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By Jenny Rowan on

How the UK watched the 1966 World Cup

As the 55-year anniversary of England’s only World Cup victory approaches, Jenny Rowan considers how TV and radio companies prepared for the task of broadcasting the event.
The Queen presents the World Cup trophy to Bobby Moore, England’s captain.
The Queen presents the World Cup trophy to Bobby Moore, England’s captain. Science Museum Group Collection

2021 marks 55 years since England won their first—and so far only—World Cup. They beat West Germany 4–2 in a match held at Wembley Stadium on 30 July 1966.

The task of coordinating television and other media coverage of the event was unlike anything attempted before.

For arguably the first time on a major scale, the quality of television coverage was a key factor in deciding where to host the various matches of the tournament. Alongside seating capacity and the size of the pitch, the quality of press facilities was scrutinised at each potential venue. If the facilities were deemed not to be up to scratch and unable to support the members of the media who would be in attendance, then the organisers might have to look elsewhere.

Once selected, each stadium would have to make room for 30 commentators’ booths, split evenly between television and radio.

FIFA had decided that, where possible, matches later on in the tournament would not be played at the same time, to allow for as many as possible to be televised—this had the added effect of boosting revenue. They also set up the first dedicated World Cup ‘interview room’ where players and other key figures could speak with the media.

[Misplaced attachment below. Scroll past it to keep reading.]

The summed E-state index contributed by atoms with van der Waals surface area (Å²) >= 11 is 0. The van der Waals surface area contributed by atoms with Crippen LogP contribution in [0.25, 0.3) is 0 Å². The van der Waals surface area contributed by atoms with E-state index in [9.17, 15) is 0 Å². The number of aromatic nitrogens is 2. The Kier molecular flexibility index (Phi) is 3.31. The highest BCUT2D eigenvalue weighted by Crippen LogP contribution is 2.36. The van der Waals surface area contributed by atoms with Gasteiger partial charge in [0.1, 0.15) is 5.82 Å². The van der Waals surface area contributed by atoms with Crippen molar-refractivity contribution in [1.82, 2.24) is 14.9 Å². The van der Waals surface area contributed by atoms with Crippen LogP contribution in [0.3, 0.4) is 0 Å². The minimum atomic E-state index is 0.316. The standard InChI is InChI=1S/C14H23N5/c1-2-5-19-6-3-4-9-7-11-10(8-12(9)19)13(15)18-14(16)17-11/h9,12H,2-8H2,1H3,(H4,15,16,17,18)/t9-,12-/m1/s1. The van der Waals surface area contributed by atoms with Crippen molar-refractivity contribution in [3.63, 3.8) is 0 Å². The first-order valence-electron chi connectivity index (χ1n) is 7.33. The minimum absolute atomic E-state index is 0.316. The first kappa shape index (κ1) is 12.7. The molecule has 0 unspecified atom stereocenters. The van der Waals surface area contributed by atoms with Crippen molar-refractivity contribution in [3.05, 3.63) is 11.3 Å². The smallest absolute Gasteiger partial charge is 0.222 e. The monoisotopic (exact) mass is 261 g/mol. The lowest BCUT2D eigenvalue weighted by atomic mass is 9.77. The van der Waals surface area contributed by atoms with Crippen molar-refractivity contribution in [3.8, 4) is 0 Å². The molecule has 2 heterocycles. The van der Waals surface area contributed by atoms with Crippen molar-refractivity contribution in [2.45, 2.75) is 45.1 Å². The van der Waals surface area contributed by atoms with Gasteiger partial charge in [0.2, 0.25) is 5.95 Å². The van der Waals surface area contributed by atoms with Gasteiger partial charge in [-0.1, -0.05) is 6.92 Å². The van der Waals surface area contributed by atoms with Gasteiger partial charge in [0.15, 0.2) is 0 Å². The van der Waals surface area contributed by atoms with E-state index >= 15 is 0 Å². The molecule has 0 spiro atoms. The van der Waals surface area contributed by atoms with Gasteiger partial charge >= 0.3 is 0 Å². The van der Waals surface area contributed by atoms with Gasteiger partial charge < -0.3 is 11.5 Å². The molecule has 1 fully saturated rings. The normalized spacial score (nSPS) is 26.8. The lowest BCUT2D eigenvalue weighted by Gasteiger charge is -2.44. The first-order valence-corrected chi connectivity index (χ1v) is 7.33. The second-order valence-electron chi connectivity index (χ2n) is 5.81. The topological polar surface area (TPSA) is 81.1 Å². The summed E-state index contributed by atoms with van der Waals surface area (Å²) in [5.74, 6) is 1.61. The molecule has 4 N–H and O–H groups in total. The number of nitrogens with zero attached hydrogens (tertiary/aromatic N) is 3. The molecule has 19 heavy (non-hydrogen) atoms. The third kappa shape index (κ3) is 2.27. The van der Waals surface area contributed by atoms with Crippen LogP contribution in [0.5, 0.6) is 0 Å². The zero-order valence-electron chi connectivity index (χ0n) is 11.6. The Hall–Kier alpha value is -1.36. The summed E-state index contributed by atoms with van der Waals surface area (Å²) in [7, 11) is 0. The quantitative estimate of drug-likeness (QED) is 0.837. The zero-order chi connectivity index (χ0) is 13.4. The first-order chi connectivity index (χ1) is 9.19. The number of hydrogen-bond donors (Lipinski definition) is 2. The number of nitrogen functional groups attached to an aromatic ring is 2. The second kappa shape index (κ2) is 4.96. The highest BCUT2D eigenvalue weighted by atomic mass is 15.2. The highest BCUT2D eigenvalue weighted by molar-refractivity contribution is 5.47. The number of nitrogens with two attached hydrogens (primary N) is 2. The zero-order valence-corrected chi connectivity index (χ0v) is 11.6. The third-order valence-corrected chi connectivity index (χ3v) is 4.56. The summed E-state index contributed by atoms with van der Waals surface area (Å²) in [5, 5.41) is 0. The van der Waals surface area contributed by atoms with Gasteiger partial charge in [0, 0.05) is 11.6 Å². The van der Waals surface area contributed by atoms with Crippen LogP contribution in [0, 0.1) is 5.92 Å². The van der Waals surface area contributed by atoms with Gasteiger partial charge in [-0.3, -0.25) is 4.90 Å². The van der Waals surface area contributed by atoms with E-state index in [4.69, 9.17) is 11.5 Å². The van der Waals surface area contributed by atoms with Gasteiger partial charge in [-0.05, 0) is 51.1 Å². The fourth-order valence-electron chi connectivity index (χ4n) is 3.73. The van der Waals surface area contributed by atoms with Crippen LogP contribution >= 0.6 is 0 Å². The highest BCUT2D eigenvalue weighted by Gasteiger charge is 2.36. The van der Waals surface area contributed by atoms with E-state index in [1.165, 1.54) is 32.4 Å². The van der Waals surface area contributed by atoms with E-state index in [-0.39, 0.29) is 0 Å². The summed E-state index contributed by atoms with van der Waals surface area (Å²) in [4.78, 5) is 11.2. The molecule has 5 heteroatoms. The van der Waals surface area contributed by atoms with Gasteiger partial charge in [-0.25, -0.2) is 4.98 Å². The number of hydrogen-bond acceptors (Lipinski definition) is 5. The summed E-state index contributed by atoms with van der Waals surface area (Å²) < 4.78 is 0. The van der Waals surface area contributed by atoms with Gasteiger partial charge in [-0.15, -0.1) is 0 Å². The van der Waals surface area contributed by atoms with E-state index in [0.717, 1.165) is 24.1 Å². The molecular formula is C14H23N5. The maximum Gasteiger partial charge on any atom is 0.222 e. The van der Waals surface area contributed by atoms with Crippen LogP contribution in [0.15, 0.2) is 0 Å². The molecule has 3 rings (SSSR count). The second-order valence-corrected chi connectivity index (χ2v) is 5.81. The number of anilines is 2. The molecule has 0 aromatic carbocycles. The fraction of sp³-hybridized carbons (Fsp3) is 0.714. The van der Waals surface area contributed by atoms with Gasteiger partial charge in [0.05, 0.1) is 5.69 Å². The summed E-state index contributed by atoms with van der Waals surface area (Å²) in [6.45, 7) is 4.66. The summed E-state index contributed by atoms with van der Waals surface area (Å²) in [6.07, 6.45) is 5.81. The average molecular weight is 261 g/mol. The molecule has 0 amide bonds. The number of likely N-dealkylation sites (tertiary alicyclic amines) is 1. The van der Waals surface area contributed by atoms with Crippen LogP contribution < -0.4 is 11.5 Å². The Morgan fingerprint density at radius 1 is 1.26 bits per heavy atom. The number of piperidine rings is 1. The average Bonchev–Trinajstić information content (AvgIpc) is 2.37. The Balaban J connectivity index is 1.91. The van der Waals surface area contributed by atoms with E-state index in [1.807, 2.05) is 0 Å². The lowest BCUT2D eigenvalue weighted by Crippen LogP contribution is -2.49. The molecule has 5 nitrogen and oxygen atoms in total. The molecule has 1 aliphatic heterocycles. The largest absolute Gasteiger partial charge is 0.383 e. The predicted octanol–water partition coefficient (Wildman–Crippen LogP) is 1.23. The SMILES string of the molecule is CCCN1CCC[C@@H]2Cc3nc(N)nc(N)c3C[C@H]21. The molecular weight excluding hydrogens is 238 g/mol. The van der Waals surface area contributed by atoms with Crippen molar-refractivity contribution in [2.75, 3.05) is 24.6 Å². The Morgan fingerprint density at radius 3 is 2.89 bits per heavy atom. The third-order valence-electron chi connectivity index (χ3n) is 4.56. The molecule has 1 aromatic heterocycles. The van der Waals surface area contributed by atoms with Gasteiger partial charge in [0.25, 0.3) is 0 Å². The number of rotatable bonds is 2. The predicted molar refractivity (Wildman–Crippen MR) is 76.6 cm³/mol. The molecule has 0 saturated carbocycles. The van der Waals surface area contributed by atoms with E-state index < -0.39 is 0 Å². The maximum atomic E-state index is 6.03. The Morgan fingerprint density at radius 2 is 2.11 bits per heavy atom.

The task of broadcasting the final on television fell to both the BBC and ITV. The two companies had drawn up an agreement that would allow them to cover the tournament in much more detail than either company would be able to on its own.

The BBC had been planning for the ’66 World Cup for some time. The long-running show Match of the Day, which started in 1964, acted as a sort of ‘training ground’ for BBC camera crews in preparation for the World Cup.

ITV didn’t have much experience as the BBC. They hadn’t broadcast the 1962 World Cup in Chile because of logistical difficulties. For the 1966 final they drew only 10% of the viewership—90% of people watched on the BBC.

Despite all the preparation, there was one thing missing from the coverage: colour. That would have to wait until the next World Cup, held in Mexico in 1970.

Even in 2021, the 1966 final is still the most-watched television event in British history. 32.3 million people tuned in—that’s over half the population at the time. Worldwide, a further 400 million people were watching, giving the final the biggest global television audience since Winston Churchill’s funeral in 1965.

Nowadays, with the advent of social media, there is even more for organisers to prepare for—something to bear in mind when you next watch a football match.

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